Second, despite liking the interactions of the leads, I never bought the growing love between the driver and the vamp. They were sweet together, but I couldn’t get past the idea that the same person stone-cold killing a bunch of vamps and humans all night gave a shit about this rando she just met.

Finally, the violence, what little there was, didn’t make any sense either. That was mostly because the killings happened largely off-screen. How, exactly did they get the drop on all those other vamps at the party? They all have basically the same level of unarmed lethality, right? How did Alfie Allen kill Megan Fox and Sydney Sweeney after he declared his intent and after they had declared their intent to kill him? These are pretty shit vampires.

Agreed, but immaterial? I would say the villain’s plot doesn’t really matter as anything other than an excuse to set up the two leads. And the brother stuff is a subplot, if anything. It’s kind of funny how I thought the brother was dead in one scene, but that’s only because they didn’t really care to show you what happened to him. But, yeah, none of it really holds up to scrutiny.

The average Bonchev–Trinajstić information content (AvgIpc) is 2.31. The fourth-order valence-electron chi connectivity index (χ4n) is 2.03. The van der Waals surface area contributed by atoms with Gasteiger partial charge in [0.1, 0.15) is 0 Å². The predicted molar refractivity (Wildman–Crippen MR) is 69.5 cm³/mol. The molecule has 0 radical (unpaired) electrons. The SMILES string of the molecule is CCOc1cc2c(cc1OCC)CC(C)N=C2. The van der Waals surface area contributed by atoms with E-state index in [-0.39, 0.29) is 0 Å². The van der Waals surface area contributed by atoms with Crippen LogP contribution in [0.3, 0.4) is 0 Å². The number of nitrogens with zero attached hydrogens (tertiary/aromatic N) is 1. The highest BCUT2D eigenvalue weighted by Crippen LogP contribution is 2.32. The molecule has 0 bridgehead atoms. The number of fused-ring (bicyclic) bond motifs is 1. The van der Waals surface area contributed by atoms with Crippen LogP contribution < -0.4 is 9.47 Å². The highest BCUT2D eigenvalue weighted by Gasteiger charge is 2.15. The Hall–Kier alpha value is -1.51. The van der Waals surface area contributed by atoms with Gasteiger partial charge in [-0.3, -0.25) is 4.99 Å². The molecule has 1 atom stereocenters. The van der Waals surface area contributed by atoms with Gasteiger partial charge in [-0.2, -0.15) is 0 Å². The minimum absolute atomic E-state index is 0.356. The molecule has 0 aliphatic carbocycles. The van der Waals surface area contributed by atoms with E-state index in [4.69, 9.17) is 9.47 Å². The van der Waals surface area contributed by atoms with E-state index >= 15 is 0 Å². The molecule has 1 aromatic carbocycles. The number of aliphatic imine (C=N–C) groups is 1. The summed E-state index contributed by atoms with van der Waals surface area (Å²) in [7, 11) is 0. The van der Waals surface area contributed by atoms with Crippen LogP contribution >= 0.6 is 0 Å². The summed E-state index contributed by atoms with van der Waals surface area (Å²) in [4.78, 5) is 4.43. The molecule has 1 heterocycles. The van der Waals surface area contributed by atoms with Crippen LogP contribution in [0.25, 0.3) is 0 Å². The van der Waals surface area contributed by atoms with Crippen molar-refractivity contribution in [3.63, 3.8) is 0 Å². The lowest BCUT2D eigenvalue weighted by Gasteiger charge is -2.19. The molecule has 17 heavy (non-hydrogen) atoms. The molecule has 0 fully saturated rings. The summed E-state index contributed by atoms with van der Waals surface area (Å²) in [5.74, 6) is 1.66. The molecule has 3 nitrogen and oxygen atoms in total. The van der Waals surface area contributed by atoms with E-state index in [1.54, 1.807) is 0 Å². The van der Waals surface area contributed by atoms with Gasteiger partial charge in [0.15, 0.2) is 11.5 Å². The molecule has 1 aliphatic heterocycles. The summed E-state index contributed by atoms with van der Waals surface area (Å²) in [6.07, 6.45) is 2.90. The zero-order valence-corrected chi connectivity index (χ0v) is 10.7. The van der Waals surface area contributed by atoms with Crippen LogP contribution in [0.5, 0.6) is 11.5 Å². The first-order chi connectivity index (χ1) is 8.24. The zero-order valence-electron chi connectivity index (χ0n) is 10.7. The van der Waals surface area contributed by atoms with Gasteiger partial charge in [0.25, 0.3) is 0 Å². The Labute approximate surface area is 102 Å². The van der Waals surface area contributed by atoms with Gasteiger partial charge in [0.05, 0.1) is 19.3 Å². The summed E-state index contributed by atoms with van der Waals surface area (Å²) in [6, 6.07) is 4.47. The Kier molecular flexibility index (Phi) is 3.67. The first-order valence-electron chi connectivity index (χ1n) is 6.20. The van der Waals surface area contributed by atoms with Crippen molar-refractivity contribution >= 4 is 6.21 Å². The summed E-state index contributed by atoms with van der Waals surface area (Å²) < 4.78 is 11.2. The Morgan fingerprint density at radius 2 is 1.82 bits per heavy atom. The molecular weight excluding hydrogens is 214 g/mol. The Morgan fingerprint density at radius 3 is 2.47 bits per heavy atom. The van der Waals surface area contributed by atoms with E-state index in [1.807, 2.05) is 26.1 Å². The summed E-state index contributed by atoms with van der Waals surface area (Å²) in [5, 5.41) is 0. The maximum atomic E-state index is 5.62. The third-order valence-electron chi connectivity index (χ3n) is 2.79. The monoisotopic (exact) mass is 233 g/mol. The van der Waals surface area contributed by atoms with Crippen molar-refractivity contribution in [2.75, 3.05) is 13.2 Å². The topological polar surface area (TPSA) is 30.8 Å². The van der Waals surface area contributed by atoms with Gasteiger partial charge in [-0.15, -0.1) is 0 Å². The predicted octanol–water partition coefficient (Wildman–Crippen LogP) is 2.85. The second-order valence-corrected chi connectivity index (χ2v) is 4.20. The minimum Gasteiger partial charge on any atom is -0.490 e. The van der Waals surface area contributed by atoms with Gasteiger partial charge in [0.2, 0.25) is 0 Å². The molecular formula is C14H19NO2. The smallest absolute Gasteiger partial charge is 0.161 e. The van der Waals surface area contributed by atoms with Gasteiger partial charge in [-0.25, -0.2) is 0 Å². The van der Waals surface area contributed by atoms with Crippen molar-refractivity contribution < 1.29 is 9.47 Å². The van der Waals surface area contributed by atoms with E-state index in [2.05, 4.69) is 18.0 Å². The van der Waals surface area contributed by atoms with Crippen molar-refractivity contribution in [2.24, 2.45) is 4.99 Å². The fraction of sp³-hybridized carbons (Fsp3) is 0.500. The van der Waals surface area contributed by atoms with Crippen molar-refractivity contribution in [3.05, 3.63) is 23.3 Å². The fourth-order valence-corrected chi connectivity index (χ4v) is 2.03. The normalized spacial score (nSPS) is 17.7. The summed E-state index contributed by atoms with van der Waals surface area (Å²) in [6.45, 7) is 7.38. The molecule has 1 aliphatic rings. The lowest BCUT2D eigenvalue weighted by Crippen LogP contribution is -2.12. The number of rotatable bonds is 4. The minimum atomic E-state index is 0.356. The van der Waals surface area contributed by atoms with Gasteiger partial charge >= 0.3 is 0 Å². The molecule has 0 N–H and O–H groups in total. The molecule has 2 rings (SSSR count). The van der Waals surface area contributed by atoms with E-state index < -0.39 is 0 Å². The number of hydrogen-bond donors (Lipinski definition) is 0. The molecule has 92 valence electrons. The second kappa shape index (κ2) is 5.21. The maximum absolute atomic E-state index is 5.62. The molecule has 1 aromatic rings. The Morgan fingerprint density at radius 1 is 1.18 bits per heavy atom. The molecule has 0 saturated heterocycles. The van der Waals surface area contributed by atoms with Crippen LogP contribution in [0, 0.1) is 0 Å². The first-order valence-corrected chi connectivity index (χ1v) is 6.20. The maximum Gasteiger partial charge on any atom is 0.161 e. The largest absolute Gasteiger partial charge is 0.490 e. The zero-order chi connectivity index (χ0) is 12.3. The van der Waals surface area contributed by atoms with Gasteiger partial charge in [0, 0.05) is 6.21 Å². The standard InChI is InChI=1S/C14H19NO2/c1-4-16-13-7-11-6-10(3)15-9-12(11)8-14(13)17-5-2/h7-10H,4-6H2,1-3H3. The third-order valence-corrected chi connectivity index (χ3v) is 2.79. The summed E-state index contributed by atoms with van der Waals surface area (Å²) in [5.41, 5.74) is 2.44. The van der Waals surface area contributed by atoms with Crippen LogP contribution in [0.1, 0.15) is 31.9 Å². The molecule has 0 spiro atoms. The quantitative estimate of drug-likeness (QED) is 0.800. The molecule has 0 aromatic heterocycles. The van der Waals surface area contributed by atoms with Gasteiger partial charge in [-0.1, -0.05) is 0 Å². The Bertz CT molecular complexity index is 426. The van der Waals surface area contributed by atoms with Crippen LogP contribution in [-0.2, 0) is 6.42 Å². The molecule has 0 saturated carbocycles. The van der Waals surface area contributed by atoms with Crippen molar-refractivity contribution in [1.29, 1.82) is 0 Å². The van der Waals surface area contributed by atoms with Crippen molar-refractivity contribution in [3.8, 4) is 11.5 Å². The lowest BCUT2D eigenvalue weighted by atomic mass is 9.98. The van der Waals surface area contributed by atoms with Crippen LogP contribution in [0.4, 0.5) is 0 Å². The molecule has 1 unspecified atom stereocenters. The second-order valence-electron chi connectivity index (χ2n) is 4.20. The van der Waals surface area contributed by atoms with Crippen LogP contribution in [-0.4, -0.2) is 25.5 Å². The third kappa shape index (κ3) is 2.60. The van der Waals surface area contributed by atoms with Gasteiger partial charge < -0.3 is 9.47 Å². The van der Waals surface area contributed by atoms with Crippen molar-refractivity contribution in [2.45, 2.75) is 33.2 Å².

Agreed, but again immaterial? I don’t think the movie is the least bit interested in the staging of the kills. It’s just part of the hand-waving around the villain’s plot and it’s all in service of getting the leads into their comedy of errors.

I might go so far as to say Night Teeth is a romantic comedy. The situation is certainly implausible, but if the chemistry is real, does it matter? That’s obviously a rhetorical question, because for you the answer was “yes”, but for me the answer was “no”. I didn’t mind the implausibility since the two leads were getting along so well. And a lot rides on Debbie Ryan’s character being torn between her loyalty to Lucy Fry as she’s unraveling and her sympathy for George Lendeborg Jr. as he gets himself deeper in trouble. The movie is a lot more interested in that dynamic than the workings of its vampires. Who, yes, are “pretty shit vampires”, as you put it. The fact that they got Meghan Fox for one scene – and she’s so bad in that scene! – is pretty hilarious.

Reminded me of the shot of Heath Ledger hanging out the side of the cop car in Dark Knight. Probably an intentional nod?

-Tom